After lean years, Big Oil is under pressure to spend

Big oil is coming under pressure to boost investment. (Reuters)
Updated 03 October 2018
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After lean years, Big Oil is under pressure to spend

  • Higher investment needed to slow decline in reserves
  • Companies vowed to keep discipline after 2014 price crash

LONDON: Executives at the world's biggest oil and gas companies are under growing pressure to loosen the purse strings to replenish reserves, halt output declines and take advantage of a crude price rally after years of austerity.
With oil at a four-year high of $85 a barrel, exploration departments are urging company boards to drill more, wages are creeping higher, service companies say rates will have to rise and some investors say Big Oil must start growing again soon.
For the heads of companies such as BP, Chevron and Royal Dutch Shell who have pledged to stick to lower spending after slashing budgets by as much as 50 percent since 2014, the pressure may become hard to resist.
As in previous oil price cycles, there are concerns about the strength and duration of the business cycle, now in its 10th year of growth after the 2008 financial crisis.
Unlike previous oil price cycles, there is the prospect, eventually, of an end to growth in oil demand as the world shifts to cleaner energy.
But there are already signs some cost cuts implemented after oil slumped from $115 a barrel in 2014 to $26 in 2016 are being rolled back.
Shell, for example, said last month its teams in the UK North Sea will switch to a less tiring rota of two weeks offshore then three weeks onshore. During the austerity years, teams spent three weeks offshore then four onshore.
More frequent rotations mean more ships and helicopters will need to be chartered.
At one major firm, senior managers who had been meeting by video conference for several years are now getting flights approved for face-to-face gatherings, according to an executive at the company.
The boards of large oil firms are facing more internal requests to invest in new projects and acquisitions, and to beef up staff, according to senior executives present at such discussions.
New project approvals are picking up. Shell and its partners this week gave the green light to LNG Canada, one of the largest liquefied natural gas (LNG) projects in recent years.
"Shell's motivations for the project are clear: without this project, the company's upstream, LNG contract portfolio and LNG production was set to go into decline early next decade," Wood Mackenzie analyst Dulles Wang said.
Typically, after a period of lower capital spending, or capex, and low prices comes an era of rapid investment as oil recovers and supplies tighten.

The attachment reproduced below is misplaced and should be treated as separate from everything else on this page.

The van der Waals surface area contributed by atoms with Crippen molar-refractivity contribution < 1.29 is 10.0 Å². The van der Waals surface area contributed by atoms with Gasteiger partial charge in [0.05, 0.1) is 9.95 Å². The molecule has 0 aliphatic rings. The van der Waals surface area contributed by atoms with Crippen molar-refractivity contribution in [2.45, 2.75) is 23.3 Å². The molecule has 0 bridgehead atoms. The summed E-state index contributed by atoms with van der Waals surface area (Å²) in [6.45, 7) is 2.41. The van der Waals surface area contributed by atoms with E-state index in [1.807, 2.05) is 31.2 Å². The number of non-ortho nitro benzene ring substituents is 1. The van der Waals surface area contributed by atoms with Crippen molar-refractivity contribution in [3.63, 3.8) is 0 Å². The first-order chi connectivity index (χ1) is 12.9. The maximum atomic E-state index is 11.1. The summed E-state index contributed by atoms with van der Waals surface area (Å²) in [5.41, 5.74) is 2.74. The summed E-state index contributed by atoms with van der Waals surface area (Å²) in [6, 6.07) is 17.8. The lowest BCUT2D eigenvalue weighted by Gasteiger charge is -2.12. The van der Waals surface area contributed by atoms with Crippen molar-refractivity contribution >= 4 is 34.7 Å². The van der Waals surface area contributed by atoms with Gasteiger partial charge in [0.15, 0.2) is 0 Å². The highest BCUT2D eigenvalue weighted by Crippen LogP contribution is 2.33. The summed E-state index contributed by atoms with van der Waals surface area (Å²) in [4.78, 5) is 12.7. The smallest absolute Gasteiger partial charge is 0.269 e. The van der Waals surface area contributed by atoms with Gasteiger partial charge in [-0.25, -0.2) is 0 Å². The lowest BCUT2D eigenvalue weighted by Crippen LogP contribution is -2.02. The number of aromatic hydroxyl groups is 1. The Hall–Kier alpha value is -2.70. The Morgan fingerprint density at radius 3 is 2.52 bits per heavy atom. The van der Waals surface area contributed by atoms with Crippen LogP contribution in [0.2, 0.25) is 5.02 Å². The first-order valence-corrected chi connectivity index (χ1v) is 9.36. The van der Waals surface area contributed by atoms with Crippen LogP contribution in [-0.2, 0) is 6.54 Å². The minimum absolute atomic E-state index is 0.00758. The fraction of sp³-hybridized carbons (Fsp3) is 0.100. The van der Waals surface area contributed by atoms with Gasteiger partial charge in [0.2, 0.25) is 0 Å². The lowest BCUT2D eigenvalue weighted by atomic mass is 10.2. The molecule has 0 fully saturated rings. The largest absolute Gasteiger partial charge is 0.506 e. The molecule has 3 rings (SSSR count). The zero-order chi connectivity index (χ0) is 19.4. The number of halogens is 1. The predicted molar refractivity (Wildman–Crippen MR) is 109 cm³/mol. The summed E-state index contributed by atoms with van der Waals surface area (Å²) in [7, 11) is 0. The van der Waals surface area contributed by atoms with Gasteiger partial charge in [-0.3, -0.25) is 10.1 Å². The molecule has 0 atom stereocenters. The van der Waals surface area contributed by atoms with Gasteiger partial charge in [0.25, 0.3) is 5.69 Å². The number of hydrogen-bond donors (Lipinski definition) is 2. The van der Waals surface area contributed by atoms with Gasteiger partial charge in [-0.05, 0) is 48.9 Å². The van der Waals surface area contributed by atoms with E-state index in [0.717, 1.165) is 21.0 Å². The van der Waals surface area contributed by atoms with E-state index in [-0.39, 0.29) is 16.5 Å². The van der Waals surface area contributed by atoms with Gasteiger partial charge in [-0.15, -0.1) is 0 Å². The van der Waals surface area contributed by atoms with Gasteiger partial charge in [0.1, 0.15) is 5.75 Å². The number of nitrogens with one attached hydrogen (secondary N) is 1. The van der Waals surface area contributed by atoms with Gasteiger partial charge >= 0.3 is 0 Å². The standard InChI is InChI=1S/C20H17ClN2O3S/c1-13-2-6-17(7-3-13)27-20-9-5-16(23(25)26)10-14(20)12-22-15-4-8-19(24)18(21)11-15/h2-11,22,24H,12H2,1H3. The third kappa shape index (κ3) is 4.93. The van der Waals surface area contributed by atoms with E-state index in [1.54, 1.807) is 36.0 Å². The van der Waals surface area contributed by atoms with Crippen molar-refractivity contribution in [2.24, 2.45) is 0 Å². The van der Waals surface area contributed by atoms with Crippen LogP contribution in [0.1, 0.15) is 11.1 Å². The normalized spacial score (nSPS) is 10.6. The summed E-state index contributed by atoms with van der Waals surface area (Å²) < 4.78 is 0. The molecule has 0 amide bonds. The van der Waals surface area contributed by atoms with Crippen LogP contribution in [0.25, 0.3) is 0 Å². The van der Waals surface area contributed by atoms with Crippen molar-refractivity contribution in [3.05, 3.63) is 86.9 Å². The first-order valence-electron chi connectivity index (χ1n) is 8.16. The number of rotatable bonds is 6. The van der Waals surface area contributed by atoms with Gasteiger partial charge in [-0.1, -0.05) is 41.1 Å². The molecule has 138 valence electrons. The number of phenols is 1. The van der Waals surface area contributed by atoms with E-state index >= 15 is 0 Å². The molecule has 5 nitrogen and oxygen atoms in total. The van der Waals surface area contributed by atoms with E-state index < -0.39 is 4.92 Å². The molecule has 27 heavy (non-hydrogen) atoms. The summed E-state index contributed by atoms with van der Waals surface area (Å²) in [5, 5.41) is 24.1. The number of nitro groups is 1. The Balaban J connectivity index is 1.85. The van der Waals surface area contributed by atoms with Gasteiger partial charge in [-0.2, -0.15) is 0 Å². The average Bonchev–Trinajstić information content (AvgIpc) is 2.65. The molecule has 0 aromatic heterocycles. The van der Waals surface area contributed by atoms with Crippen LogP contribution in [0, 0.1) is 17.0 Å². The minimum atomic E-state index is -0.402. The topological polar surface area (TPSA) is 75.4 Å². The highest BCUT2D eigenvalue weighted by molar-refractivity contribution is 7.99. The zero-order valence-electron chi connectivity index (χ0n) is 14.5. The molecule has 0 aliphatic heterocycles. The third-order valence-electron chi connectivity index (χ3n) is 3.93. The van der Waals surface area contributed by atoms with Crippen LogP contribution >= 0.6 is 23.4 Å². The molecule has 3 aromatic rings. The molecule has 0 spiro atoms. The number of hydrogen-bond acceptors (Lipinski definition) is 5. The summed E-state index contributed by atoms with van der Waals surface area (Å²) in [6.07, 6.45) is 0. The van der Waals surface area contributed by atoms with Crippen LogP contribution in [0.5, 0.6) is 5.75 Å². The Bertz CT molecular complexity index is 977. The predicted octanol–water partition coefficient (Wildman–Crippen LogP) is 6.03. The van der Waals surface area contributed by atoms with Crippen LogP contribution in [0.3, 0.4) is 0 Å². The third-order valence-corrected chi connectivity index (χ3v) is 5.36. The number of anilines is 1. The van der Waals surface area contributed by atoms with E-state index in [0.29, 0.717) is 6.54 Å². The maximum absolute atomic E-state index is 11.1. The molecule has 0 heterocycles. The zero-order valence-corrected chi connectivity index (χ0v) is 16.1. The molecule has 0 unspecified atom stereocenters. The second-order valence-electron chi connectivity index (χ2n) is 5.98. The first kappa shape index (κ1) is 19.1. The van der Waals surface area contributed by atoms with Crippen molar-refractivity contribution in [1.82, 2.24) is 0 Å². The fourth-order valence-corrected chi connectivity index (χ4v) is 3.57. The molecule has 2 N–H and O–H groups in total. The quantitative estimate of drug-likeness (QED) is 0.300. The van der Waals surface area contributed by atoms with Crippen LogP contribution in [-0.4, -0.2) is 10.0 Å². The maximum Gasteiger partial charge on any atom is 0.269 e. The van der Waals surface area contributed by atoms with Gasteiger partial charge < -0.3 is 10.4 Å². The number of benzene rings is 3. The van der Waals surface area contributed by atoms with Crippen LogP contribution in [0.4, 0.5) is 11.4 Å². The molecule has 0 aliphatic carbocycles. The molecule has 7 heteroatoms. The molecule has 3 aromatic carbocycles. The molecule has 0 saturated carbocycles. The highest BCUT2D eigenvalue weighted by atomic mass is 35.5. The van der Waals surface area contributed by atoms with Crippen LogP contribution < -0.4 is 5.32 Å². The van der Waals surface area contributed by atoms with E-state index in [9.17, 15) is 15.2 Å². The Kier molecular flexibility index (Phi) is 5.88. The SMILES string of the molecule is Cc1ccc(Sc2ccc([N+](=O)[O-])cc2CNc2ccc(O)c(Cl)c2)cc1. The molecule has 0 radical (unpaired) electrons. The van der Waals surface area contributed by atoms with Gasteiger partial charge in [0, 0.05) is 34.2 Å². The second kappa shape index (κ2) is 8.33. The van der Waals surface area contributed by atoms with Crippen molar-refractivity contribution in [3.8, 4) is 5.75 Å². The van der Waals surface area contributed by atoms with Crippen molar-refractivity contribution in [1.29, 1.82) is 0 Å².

During the lean years, companies cut back sharply. Now, they generate as much cash as in 2014 and are vowing to remain thrifty to focus on higher dividends, buying back shares and reducing debt. But in an industry where reserves and production decline naturally as oil is pumped from fields, continued investment is considered critical.
"We are likely in need of more long-cycle investments given the persistent and accelerating base declines observed in global conventional and offshore projects," said a source at in investment firm with large stakes in big oil companies.
Although some companies such as BP were able to stem production declines thanks to technology and lower costs, a drop in new production has taken a toll on the longer-term outlook for many companies.
Oilfield decline rates doubled from 3 percent in 2014 to 6 percent in 2016. For the big oil firms, rates went from 1.5 percent to just over 2 percent during the same period, according to Morgan Stanley.
"I expect capex rises due to a significant drop in reservoir life. Some capex will be used to reinvigorate existing wells," said Darren Sissons, partner at Campbell Lee & Ross Investment Management
Spending by the world's top seven oil companies is expected to rise to a combined $136 billion by 2020 from $105 billion in 2017, according to analysts at Morgan Stanley and Jefferies.
Starting from the middle of next year, boards will change their tone to prepare shareholders for higher spending from 2020, Morgan Stanley analyst Martijn Rats said.
"New project awards will likely already accelerate in 2019, but for major developments, capex in the first year tends to be limited. From 2020 onwards, capex is likely to go higher."